Getting daughters married is considered a huge responsibility and dowry is a strong and even growing and increasingly commercialised practice as a number of studies and the media have reported (Epstein, 1963 and 1972, Sharma, 1984). Dowry is the expenditure on a daughter's wedding and includes all the gifts given by the girl's family to the groom and his relatives. Many narratives from the site point to the concern women have about the impending expenditure at the time of a daughter's marriage and the burden increases where there are more than one daughters.
Because they anticipate this huge expenditure they are often less willing to spend on any other aspect of their daughter's future. Thus, in this context and especially among the poor, women have few opportunities for education and to learn livelihood skills (Author, 2002). What often adds to these difficult life circumstances is that in many households in the area the men who are the sole earners prioritise their personal expenditure – whether smoking, liquor or any other and give a small share for fulfilling basic needs of the family members. This has been reported in other sociological literature such as Mencher (1988). The centres established in Tamil Nadu aimed at creating access for these dispriviledged women to ICTs.
RESULTS AND DISCUSSION: ICT LEARNING AND THE YOUNG
A number of women and other members of the community expressing a general curiosity initially visited the centres. Women from the selected SHG that was responsible to run the centre and some other women too in these early days came to the centre regularly and picked up some computing skills – MS Word and more often than not, Paintbrush were the applications that they learnt.
However, only a few moved beyond this level because another interesting change was happening at the time. Women started coming less frequently to the centre and even when they did, they stayed for shorter time periods. Instead children of these women and children from other poor and marginalised families in the village expressed interest in learning computers. This article explores the process and the reasons for this change.
The research data reveals that there are three possible reasons for this change and these are discussed below.
Firstly, many women's views were as follows: After having learnt the basics of computing and sometimes often even before starting the process of learning, they say they cannot gain much from the exposure, as they are uneducated or illiterate. Having only limited literacy, the women considered that they would be unable to learn ICT skills or benefit from it.
- Why do you not feel confident to work on it?
I have forgotten the little bit I learnt.
Action researcher: Why didn't you continue learning?
I am illiterate, what will I understand? This is meant for educated people. I don't feel confident to learn all this.
(Excerpts from an interview with a 45-year old woman SHG member)
"I have such low education, even if I learn this. It will not help me particularly." Says another 35-year-old woman.
"My hands tremble when I touch the mouse, this is too overwhelming for me. It is good if the children can learn." Says a 37-year-old SHG member
(Action researcher's fieldnotes)
When asked about its usefulness one woman in her forties says, "my children and my sister's children are learning. That is good enough."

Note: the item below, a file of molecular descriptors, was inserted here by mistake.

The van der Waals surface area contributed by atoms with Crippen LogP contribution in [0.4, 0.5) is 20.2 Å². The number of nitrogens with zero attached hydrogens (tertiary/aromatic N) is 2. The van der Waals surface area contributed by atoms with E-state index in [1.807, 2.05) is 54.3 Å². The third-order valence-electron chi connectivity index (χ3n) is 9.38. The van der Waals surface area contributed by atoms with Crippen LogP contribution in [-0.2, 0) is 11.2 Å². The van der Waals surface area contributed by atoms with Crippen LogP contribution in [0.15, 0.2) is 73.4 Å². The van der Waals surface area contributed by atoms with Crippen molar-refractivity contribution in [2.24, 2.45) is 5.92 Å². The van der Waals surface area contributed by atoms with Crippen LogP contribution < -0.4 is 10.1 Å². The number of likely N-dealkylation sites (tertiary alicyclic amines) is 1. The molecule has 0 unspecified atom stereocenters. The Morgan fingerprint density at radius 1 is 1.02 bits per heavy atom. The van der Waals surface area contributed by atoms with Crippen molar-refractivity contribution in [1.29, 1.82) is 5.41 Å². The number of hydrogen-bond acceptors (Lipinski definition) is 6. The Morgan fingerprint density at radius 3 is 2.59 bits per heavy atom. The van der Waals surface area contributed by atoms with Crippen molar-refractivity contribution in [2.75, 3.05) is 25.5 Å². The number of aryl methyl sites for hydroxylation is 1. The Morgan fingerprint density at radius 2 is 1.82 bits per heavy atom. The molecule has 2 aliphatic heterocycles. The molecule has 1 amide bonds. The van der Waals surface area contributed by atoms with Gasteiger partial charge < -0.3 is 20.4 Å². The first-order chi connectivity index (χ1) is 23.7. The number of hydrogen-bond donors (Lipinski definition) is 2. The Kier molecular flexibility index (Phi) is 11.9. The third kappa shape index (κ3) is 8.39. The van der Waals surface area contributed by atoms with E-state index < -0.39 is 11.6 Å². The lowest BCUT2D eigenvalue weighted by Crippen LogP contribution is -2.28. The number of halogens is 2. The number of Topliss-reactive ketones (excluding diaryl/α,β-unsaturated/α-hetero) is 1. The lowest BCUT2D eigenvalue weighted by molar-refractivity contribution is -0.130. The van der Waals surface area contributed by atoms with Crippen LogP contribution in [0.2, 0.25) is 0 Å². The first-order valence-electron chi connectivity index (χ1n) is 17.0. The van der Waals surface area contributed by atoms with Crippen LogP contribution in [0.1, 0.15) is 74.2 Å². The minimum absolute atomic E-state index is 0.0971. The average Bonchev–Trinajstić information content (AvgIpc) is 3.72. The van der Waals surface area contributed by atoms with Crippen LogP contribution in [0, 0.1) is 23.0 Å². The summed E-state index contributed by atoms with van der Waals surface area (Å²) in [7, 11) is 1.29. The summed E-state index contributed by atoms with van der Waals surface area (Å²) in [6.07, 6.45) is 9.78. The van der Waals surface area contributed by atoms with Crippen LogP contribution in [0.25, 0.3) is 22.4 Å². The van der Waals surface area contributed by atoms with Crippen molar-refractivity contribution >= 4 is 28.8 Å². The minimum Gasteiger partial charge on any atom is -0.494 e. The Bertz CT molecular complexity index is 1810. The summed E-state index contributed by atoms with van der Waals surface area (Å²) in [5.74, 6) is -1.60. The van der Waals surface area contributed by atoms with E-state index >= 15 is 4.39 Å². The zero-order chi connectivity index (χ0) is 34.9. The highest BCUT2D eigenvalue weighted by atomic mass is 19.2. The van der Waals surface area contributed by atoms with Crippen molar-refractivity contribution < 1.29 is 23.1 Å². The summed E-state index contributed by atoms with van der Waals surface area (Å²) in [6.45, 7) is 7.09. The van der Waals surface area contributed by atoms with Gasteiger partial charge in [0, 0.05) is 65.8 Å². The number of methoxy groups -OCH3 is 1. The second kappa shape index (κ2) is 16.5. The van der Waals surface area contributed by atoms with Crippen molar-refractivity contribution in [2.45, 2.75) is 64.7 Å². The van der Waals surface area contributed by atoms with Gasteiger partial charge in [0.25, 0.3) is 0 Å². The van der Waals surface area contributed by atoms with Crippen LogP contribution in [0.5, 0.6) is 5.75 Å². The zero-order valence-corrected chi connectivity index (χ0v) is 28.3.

These different narratives point to not only the lack of education among many of these rural women but also poor self-confidence resulting out their lack of education as many of the women themselves state (Jeffery, 1989, Ganesh, 1993). Social norms emphasising women's inability to learn technical skills and earn an income from it creates further barriers. Services provided at the centres, such as typing or printing, are also viewed as being more useful for the youth.
Secondly, in this context of poverty, a sense of 'lack' is experienced – lack of resources, opportunities, means for livelihood - so they choose to prioritise children's needs over their own. Anthropological studies have reported that in the cultural ethos characterising Indian society and particularly among women this is often the case (Jain, 1975, Uberoi, 1993). There is an emphasis on creating opportunities for children and a strong concern about their future. And given limited resources, if someone's needs have to be prioritised it is often those of the men and children.
This was discussed earlier in the section on poverty. Women are preoccupied with fulfilling the expectations of their children and all the other members of the household often overlooking their own needs. And they are less willing to spend on a daughter than a son because even fulfilling the traditional expectation of dowry proves to be a burden. They are, thus, aware that they are unable to give their daughters any other opportunities. The ICT centre in the context may present that rare opportunity.
Visali is one of the SHG member who is living in Kancheepuram .She is keen on her children's education.
- What do you think about your children education?
I want to give good education to them
- What is your wish regarding your children education?
I have hope on them. They should get job out of their education.
- What is your children's wish?
They want to become teacher
- Do you want to consult anybody for their education?
I will consult my elder brother for my children education. Even though my husband is not giving money I will educate my children with my earnings.
- Are they studying well?
I am worrying about my children education. They are not reading well. My husband and myself used to help them in their studies.
- Are they going to a special coaching class?
My daughter is going to tuition
- How much do you pay as a special coaching class fees?
Rs. 40 /per month
(Excerpts from in-depth interview)